The Bluetones, London

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Perhaps the most surprising aspect to Hounslow's Bluetones is that seven years since they rode to semi-fame on the coat tails of Britpop, they are still extant.

In fact, the Hounslow quartet (plus touring keyboardist) are doing reasonably well. A greatest hits album is on its merry way, they are in the midst of a proper national tour of medium-sized venues and such is their live exuberance that if they breathe the air of defeat, they have the decency not to share it.

Although they have no truck with frippery or gimmicks other than wearing suits and ties, there was always more to The Bluetones than Britpop's restrictive harness.

Mark and Scott, the Morriss brothers, harmonise divinely across the chunky Bluetonic and the big choruses of the opener, 1998's Solomon Bites The Worm, their most recent Top 10 entry.

Better yet, although Mudslide is almost pub rock, they embrace variety and pacing. For every conventional rocker such as Marblehead Johnson, there's a depth charge in the shape of the acoustic strum of Autophilia (Or How I Learned To Stop Worrying & Love My Car); After Hours, a honky-tonk evocation of late-night drinking or the ballad of lust that is Sleazy Bed Track.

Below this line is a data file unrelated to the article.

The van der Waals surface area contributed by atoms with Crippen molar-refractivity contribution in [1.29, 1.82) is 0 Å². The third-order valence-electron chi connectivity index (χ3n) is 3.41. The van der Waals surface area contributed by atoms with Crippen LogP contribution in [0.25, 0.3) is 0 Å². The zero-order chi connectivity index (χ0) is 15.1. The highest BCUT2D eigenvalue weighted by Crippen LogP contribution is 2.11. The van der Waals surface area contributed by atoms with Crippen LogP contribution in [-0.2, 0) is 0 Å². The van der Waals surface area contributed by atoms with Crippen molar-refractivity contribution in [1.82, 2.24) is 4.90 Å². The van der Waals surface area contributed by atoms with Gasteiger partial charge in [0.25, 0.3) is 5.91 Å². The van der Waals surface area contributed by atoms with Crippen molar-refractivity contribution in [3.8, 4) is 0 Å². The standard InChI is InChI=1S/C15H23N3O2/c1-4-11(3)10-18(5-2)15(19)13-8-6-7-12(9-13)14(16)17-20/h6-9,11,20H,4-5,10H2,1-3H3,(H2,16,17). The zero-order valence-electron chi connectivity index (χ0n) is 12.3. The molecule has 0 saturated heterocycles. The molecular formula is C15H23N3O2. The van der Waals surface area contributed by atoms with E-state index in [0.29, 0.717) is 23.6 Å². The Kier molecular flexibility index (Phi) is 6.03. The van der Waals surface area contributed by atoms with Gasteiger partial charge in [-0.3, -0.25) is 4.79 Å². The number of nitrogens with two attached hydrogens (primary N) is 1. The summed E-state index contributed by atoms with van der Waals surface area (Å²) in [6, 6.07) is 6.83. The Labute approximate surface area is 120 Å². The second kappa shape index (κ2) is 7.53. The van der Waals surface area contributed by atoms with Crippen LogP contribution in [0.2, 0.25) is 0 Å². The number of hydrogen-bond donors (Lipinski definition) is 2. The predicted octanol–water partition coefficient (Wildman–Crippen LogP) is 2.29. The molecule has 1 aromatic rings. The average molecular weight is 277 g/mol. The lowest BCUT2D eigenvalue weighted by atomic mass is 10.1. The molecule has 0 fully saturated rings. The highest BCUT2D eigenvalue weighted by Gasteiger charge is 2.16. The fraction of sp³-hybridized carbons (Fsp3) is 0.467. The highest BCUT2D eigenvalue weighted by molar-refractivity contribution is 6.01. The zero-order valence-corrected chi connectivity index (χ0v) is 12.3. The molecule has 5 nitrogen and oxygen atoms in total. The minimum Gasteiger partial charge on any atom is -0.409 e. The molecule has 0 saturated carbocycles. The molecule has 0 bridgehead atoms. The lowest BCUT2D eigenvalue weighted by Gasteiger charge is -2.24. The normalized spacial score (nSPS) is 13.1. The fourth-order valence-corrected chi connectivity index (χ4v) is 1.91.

Mid-set, they even rattle through Barbra Streisand's Woman In Love, without irony and without changing the gender.

Although he says little save a few breathless 'thank yous', Mark Morriss is a polite, engaging frontman with the mannerisms of a less punchable Jarvis Cocker and the swagger of Cocktail-era Tom Cruise.

He works hard enough to spawn a giant sweat patch on his back and his distinctive voice is in fine fettle as he leads the testosterone-laden crowd through a singalong of 4-Day Weekend; yet he lacks the spark of the genuinely charismatic and, as such, weaker material such as The Last Of the Great Navigators slips by in a blobby blur.

Alas, The Bluetones' one moment of incontrovertible greatness is also their undoing. Slight Return, their biggest hit of all, is a marvellous, life-affirming, multi-chorused anthem, even if it is rendered rather too briskly.

Unfortunately it's so superior to the rest of their material, even the jaunty Are You Blue Or Are You Blind and the epic squall of If..., that by comparison anything else can only be an anti-climax. How very cruel pop music can be.


John Aizlewood

The GuardianTramp

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